But, in my view, that is very good news. It means that the Buyers are recognizing and demanding compensation for differential quality and risk perception.

There are many days on which this kind of analysis would produce a much narrower differential. And, again, I’ve said nothing about the absolute level of return expectation.

But this particular period provided the data to make the point pretty dramatically.

TRE Buyers ARE currently discriminating on the basis of perceived quality differential and TRE Sellers, whether happy about it or not, ARE closing deals that recognize the difference in Buyers’ quality perceptions.

Those are both healthy signs!

Thursday, March 4, 2010

It's a Bad Bet?

I was discussing my criteria for screening TRE Sellers with a friend the other day. This is a knowledgeable person who understands TRE quite well but is not a Member.

I told him what percentage of the TRE Sellers are on my “Do Not Bid” list. He asked how many losses had been incurred by Buyers who WERE willing to buy from those Sellers. I explained that, as far as I know, there hasn’t been an actual write-off at this point.

His reaction was “so you’ve bet wrong on X percent of the Sellers so far.”

NO! I don’t accept that analysis.

The fact that a loss has not yet occurred does not mean that buying would have been a “good bet”.

The fact that I might walk alone down a dangerous street late at night and not get mugged doesn’t mean it was wise to take the walk. And if I did it five times and didn’t get mugged, well, it was still unwise.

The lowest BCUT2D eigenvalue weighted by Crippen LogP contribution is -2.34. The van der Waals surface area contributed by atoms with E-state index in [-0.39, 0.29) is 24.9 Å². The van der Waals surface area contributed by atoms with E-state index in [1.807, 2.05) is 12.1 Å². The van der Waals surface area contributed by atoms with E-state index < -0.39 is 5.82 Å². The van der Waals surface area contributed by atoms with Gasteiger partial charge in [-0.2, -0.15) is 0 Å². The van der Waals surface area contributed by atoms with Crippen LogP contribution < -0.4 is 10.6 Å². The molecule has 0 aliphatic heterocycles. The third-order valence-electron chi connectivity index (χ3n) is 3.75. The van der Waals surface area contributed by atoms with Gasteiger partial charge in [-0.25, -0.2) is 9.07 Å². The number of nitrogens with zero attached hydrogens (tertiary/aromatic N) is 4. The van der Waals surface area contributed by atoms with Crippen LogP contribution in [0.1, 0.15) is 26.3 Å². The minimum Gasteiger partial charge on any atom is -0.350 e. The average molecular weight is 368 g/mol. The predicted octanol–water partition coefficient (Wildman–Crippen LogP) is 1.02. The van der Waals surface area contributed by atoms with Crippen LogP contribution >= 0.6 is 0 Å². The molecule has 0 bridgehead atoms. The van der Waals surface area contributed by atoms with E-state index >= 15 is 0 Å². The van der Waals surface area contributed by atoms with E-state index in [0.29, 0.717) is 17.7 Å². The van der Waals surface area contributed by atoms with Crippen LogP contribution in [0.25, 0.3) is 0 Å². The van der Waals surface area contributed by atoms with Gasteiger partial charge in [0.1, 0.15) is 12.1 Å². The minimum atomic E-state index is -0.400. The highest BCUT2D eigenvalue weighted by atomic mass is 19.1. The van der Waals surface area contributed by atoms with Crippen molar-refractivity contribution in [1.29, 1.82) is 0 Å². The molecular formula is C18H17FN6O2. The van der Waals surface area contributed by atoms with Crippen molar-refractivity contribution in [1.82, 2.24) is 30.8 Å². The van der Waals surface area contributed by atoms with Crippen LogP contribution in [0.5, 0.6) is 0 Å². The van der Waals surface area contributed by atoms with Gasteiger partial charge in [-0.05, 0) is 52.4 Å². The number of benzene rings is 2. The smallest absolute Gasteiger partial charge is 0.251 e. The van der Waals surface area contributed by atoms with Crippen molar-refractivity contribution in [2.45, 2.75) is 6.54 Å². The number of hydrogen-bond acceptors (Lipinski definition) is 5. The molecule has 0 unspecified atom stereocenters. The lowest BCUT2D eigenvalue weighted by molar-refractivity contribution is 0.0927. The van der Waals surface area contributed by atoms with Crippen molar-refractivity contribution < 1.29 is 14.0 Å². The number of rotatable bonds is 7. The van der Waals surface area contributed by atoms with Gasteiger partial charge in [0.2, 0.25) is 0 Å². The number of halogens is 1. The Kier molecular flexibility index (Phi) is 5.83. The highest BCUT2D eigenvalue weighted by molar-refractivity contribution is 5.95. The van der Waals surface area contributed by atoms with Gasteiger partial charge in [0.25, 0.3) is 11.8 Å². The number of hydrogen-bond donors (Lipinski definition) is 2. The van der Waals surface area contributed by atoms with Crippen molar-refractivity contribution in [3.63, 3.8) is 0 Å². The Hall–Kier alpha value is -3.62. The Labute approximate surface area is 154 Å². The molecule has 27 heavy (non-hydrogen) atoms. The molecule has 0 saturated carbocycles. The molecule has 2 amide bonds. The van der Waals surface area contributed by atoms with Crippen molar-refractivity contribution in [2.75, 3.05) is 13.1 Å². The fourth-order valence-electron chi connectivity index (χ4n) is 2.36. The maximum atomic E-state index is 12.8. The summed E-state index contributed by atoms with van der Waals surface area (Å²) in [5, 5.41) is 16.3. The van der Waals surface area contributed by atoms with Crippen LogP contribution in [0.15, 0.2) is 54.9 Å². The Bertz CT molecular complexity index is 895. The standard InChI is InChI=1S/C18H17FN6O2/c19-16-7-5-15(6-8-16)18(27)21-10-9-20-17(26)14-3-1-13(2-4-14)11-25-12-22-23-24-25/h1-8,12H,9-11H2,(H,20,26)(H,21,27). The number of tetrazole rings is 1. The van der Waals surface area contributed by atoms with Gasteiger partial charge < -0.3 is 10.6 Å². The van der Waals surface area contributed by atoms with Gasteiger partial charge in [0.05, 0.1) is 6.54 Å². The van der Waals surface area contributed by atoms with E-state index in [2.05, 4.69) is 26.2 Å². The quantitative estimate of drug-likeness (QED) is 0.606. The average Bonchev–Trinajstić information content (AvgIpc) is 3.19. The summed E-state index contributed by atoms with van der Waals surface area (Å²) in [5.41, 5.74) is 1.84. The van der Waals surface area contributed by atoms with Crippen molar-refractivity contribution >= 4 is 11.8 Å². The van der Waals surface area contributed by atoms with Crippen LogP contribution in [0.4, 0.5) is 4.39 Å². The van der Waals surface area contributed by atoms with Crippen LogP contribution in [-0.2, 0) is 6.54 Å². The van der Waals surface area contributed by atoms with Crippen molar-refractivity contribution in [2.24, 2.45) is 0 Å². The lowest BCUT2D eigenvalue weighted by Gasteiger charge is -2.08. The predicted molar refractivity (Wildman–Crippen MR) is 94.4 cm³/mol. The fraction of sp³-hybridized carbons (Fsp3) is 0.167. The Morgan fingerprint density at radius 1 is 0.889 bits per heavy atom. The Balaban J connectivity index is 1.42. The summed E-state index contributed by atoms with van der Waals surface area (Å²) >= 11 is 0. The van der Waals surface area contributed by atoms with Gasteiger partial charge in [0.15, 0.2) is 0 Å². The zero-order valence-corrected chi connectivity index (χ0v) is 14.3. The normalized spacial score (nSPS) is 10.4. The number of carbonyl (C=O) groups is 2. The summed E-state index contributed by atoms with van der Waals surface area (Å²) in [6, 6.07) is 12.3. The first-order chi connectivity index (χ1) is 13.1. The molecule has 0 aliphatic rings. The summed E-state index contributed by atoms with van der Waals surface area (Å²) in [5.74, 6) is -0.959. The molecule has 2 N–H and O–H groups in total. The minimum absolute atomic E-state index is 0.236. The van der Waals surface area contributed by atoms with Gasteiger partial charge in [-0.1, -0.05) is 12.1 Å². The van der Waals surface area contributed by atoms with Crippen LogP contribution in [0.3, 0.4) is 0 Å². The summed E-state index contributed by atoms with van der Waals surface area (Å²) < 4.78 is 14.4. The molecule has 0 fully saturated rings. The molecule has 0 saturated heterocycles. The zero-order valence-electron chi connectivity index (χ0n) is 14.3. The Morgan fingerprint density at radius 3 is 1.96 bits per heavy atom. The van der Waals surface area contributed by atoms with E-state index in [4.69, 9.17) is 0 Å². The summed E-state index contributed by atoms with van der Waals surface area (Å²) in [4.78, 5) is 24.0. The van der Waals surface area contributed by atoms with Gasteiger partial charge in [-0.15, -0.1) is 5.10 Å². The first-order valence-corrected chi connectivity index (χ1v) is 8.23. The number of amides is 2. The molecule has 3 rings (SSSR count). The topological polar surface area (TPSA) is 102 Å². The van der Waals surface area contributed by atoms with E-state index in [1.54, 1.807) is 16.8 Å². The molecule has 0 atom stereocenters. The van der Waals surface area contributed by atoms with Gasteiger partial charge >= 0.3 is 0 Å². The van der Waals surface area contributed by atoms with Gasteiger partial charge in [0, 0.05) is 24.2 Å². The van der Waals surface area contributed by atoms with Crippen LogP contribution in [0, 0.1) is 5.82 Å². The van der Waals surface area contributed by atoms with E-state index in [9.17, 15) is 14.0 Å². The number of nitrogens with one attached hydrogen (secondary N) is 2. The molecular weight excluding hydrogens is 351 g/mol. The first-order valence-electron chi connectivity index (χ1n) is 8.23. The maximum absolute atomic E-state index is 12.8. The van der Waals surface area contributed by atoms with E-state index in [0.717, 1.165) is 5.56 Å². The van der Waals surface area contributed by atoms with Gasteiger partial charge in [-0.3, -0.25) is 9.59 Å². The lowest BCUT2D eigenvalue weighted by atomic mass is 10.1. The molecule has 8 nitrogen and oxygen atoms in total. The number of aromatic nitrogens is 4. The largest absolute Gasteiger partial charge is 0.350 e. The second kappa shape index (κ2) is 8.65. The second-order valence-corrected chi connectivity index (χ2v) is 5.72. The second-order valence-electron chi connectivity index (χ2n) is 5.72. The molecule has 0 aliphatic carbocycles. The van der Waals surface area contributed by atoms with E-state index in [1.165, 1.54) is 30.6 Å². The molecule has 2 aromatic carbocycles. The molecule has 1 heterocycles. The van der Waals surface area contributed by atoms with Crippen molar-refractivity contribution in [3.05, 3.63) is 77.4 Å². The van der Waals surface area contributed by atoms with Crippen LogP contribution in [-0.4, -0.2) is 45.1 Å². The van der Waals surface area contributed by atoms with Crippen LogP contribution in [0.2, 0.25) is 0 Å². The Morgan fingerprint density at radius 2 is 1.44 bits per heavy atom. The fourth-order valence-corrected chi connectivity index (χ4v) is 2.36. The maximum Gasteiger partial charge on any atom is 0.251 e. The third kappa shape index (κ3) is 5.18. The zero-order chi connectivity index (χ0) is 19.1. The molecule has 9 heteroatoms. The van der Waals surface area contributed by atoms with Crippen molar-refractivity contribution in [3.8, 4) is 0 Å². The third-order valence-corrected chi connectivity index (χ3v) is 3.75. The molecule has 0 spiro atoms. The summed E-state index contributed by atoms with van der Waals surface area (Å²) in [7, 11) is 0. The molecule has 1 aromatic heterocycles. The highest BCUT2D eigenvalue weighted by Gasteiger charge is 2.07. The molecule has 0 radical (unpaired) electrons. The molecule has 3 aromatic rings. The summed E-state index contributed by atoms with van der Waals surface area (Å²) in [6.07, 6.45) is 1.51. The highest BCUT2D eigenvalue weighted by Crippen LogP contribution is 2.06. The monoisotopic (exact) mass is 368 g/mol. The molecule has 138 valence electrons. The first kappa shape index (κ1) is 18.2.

I was looking at the updated financial statements of one of the Sellers on my “Do Not Bid” list today.

A few data points:

 Accounts Payable = 4 times Accounts Receivable

 Current Liabilities = 10 times Current Assets

 Negative Retained Earnings; Negative Equity; Negative Net Income; Negative Cash Flow from Operations; Negative Cash on Hand.

Now, the Buyer’s recourse in the event of a problem with payment is to the Seller.

The notion that there are no circumstances under which an Account Debtor might justifiably refuse payment is a fiction.

In such a case the Buyer must look to the Seller: not to the Debtor, not to the Exchange, and not to the individual owners of the Seller. No---just to the corporate entity that is the Seller. (To be fair, there is a possibility that excess cash received by TRE on the Sellers account might be available to cure a default but that should hardly be counted on.)

There are those who might be willing to look at the financials I was looking at this afternoon and bid anyway. There are those who might bid without looking at the financials at all. And they might well avoid being mugged…once or twice or five times.

That doesn’t persuade me that buying would be a “good bet”.

Because, based on the Seller’s own, internally-prepared financial statements, it is unlikely to be able to cure a significant Account Debtor payment failure.

It’s a great thing to have really high quality Account Debtors. And I’ve commented recently and quite favorably on the success TRE has had in bringing a high percentage of good credit Debtors to the Exchange.

But at the end of the day, if the Seller can’t make good on an invoice gone bad, the Buyer is going to have a problem.

The Seller I described above is on my “Do Not Bid” list and it will stay there until its financial condition dramatically improves, no matter how many auctions it might successfully complete.